Deval Patrick Needs You…
I attended a small meeting of the minds yesterday at the Charles Hotel in Harvard Square. Massachusetts governor Deval Patrick invited potential stakeholders to suggest what his proposed $1 billion Life Sciences Initiative should actually look like. I must admit that I am usually skeptical when leaders ask how they should do their jobs, but this was different. I think that requesting input from the key sectors (including biotech, pharma, VC, public and private academia, health-care institutions, and various Beacon Hill folk) is a good move here, not to mention refreshing. Having been to the session, I’m not certain that I know much more about what the plan is going to look like than I did before, but some interesting things were said.
First, the plan is to be honchoed by the Massachusetts Life Science Center, a group described by housing and economic development secretary Dan O’Connell as being “a creature of the legislature.” The group’s five-member board (perhaps to be enlarged in the days ahead) will be responsible for the implementation and execution of the program.
Also, when Gov. Patrick took the stage, I could have sworn that he said he hopes to see 250,000 jobs created through the initiative over the next 10 years. That’s a lot of people, and while a portion of the day was dedicated to brainstorming about workforce issues, my big question was how these folks would afford condos in Cambridge. The apparent answer has to do with a push to spread the wealth around the commonwealth via a network of “Innovation Centers.” The plan will likely involve a lot of investment in and around Boston and Cambridge but also looks to other locales within the state where commercial interests might get a boost from things like quick permit-granting processes and a lower cost of living for employees.
Next, there will be funding for research. Exactly how that process comes together—what types of grants will be funded, who decides on the recipients, and other important questions such as how IP will be handled—remains to be seen. Here, I would urge Gov. Patrick not to reinvent the wheel. Several states (including Connecticut, where I serve, and California—the gorilla in the room) have already established funding programs and done a great deal of thinking (and in some cases litigating) to figure out what works and what does not. At least, that’s true for stem cell research, admittedly only a small part of the governor’s plan. Last month at the National Academies of Sciences’ Beckman Center in Irvine, CA, representatives of nine states (including one from Massachusetts) gathered under the working title “The Interstate Alliance for Stem Cell Research.” Their goals were simple: to initiate dialogue that might assist states seeking to establish stem cell grant programs and to do whatever was possible to craft/massage/tweak states’ existing initiatives so they don’t actually impair the ability to collaborate across state lines. More on this to come.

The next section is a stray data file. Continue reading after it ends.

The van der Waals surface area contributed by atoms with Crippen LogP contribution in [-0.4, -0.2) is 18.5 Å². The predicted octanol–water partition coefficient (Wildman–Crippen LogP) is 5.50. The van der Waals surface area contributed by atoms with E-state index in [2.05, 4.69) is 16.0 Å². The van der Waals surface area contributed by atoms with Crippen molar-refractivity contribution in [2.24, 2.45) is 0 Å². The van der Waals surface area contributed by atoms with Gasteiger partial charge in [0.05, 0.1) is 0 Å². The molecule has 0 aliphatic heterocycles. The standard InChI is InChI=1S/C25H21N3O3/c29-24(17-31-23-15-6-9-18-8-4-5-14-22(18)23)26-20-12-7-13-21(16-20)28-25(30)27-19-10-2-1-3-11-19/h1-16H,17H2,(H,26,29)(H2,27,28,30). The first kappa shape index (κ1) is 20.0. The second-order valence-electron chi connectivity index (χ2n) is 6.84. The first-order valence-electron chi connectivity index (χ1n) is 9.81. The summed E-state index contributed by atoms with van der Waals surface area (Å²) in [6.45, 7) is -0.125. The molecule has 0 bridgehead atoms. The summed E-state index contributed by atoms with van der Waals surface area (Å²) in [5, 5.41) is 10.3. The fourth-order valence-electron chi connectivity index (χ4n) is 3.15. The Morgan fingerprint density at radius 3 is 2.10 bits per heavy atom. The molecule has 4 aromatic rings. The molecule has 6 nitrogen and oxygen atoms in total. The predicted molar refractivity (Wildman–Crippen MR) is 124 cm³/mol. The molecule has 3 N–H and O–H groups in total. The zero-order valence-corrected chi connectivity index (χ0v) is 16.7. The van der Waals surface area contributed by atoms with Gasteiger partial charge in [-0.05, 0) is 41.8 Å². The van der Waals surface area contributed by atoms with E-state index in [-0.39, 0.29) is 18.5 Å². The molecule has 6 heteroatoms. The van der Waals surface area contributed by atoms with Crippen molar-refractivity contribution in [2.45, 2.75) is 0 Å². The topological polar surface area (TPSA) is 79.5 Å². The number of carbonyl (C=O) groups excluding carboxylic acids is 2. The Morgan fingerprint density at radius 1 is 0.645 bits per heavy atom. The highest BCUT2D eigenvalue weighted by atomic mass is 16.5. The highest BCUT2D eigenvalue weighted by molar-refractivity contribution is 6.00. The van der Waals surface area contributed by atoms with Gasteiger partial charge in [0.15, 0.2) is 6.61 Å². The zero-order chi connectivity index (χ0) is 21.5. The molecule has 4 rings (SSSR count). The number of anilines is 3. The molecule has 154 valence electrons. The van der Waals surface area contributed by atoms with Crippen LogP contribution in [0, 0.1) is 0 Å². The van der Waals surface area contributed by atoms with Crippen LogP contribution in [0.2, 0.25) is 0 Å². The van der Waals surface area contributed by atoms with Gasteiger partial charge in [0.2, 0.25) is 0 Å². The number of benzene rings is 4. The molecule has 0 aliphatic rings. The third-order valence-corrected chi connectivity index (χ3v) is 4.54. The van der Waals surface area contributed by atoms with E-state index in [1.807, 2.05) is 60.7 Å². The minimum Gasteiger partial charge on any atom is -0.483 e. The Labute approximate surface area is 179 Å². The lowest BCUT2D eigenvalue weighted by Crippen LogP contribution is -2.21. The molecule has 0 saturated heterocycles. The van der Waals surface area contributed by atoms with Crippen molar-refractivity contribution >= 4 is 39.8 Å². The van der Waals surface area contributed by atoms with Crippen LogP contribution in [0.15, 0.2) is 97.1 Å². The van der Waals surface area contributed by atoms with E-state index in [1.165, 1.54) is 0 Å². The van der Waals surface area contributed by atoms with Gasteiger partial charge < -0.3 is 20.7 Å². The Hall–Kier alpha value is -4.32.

Finally, one thing really made an impression on me. Of all the state programs to promote the life sciences that I’ve heard about, the Massachusetts plan sounds the most commercial. Other states that have gotten into the game have done so in part due to a need to promote translational science that leads to the development of improved therapeutics. Flat National Institutes of Health funding levels and two presidential vetoes around stem cells have told the people, “Do it yourself.” To quote Gov. Patrick, “Scientific research should not be held hostage by politics.” Bravo sir, well said, but it’s about more than funding translational science.
All the state initiatives I have seen have an element of economic development/stimulus, but the Massachusetts plan appears to be built around it. The five working groups from yesterday were (roughly speaking) workforce and education, business development (taxes), innovation and infrastructure (the aforementioned statewide “innovation centers”), promoting ideas and innovation (grants), and implementation. The breakout groups met for about two hours each in order to generate “wish lists” to be passed along to the governor’s staff. (I was in the grants session and had a lot to say.) Each group then gave a 15-minute summary at the end of the day, and without exception, the presentations were geared toward one question: how will Massachusetts maintain its lead in the life sciences in a global market containing players like Singapore, China, and even California? It’s a big question, and there is not a lot of time to figure out the answer. Yesterday, more than 100 smart people (and at least one who was simply glad to be there) took a few moments to provide what sounded to me like very good advice. If even a fraction of those in attendance are willing to help with a bit of follow-through, the governor will have a lot to smile about in the days ahead.